In response to the same article, Professor David Haslam of the UK’s National Obesity Forum said: “It’s extremely naive of the public and the medical profession to imagine that a calorie of bread, a calorie of meat and a calorie of alcohol are all dealt in the same way by the amazingly complex systems of the body. The assumption has been made that increased fat in the bloodstream is caused by increased saturated fat in the diet, whereas modern scientific evidence is proving that refined carbohydrates and sugar in particular are actually the culprits.”
Even more scathing of mainstream medicine’s view of saturated fat is an excellent new investigation by the ABC’s Catalyst program called the Heart of the Matter. I’d highly recommend watching this video to understand just how saturated fat was demonized in the first place and what really causes cardiovascular disease.
Ultimately, the saturated fat myth looks to be an idea based on bad science that has remained dogmatically accepted and strangely persistent, despite a lack of any real evidence.
Large meta-studies in recent years have found no strong correlation between saturated fat intake and heart disease (unlike stress, sugar, smoking, trans fats, lack of exercise and several other factors), and yet this drive to reduce saturated fat in our diets has been damaging.
It’s led to low-fat versions of everything on the supermarket shelves, usually a simple switch from hunger satiating fats to hunger promoting sugar that increases the risk of diabetes.
And, despite the irony, eating less fat has definitely made people in Western countries fatter, as processed, high glycemic carbohydrate foods overtook more traditional meals with their higher saturated fats.
Do you still believe in the saturated fat myth? I be interested to hear different opinions and studies, but I would ask that you look at those listed on this page, and especially the Catalyst Heart of the Matter program above and see what the cardiologists and other cardiovascular specialists have to say about saturated fat and heart disease.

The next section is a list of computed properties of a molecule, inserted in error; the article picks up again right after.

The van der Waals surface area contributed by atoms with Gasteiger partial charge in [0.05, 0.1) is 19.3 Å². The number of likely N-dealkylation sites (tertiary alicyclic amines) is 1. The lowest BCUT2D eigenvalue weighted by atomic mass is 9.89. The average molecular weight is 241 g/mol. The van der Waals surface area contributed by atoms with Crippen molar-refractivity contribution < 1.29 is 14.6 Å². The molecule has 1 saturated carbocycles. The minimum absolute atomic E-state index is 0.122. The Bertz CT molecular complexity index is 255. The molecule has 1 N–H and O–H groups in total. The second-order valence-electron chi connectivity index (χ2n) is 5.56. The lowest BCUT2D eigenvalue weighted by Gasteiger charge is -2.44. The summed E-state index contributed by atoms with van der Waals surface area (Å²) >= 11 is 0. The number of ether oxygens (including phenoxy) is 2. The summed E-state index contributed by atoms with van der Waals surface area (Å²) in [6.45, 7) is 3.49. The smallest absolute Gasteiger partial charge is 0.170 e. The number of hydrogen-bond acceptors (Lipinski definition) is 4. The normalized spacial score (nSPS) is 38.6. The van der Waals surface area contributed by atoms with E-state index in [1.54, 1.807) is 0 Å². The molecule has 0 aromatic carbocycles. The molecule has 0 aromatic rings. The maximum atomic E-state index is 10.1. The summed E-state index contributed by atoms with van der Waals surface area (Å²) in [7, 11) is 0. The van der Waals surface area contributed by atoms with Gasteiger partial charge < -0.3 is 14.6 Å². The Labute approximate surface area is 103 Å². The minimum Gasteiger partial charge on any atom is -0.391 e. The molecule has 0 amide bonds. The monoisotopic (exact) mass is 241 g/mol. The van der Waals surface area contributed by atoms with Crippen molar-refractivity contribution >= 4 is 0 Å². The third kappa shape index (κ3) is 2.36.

At times, preparing a stroke-healthy meal can feel like a chore especially on a demanding day. It doesn’t have to be that way. These seven recipes are not only easy to make but delicious, too.
Inside-Out Lasagna: You get all the flavor of lasagna without the assembly or messy clean-up in this recipe featuring whole wheat rotini, spinach, and ricotta cheese. Serve with steamed broccoli and a whole-grain baguette for a complete meal.
Balsamic Chicken with Asparagus and Tomatoes: Colorful veggies combine with sautéed chicken in this one-pan meal that takes only 30 minutes to make. As a bonus, since it’s packed full of fiber, no sides are required.
Winter Lentil Soup: Sweet potatoes, kale, and brown lentils star in this satisfying soup that requires very little effort. Throw the ingredients into a pot and let it simmer for an hour (or longer, if you want). Whole-grain bread is the perfect accompaniment.
Chopped Greek Salad with Chicken: For a lighter meal, try this Greek-inspired salad with a red wine vinegar dressing. You can easily swap the vegetables in the salad for what you have on hand. Pita bread and hummus make a tasty side.
Mediterranean Rub Alaska Salmon: The Alaska Seafood Marketing Institute’s salmon recipe is as simple as it gets. Mix rosemary, garlic, salt (omit if on a salt-restricted diet), pepper, and olive oil. Spread on the salmon and grill or broil it. Serve with steamed vegetables and wild rice.
Tomato-Mozzarella Pizza: Why wait for a delivery pizza when you can make a better-tasting and healthier version at home in less time? This recipe calls for fresh tomatoes, real mozzarella, crispy pancetta, and store-bought dough. Use a packaged, pre-baked crust to save even more time.
Banana Split Berry Yogurt Parfaits: Satisfy your sweet tooth with this take on the American classicthat features fat-free pineapple yogurt, strawberries, banana, and a drizzle of chocolate. Substitute vanilla yogurt and skip the chocolate for a delicious breakfast treat.
A study has shown that cranberry juice could help protect people against heart disease, diabetes and stroke.
The United States Department of Agriculture (USDA) tested for benefits of its high levels of polyphenols, which help protect the body.
“Luckily for us, a rich source of polyphenols is only a glass of cranberry juice away,” said Christina Khoo, director of Research Sciences at Ocean Spray. “Among the commonly consumed fruits in our diets, cranberries boast some of the highest levels of polyphenols – more than apples, blueberries, grapes or cherries.”
Cranberry juice is rich in antioxidants, vitamin C and salicylic acid. By containing only 45 calories per cup, cranberry juice fits very well within most dietary guidelines.
The latest study reveals that drinking low-calorie cranberry juice cocktail may help lower the risk of chronic diseases that rank among the leading causes of death worldwide, including heart disease, diabetes and stroke.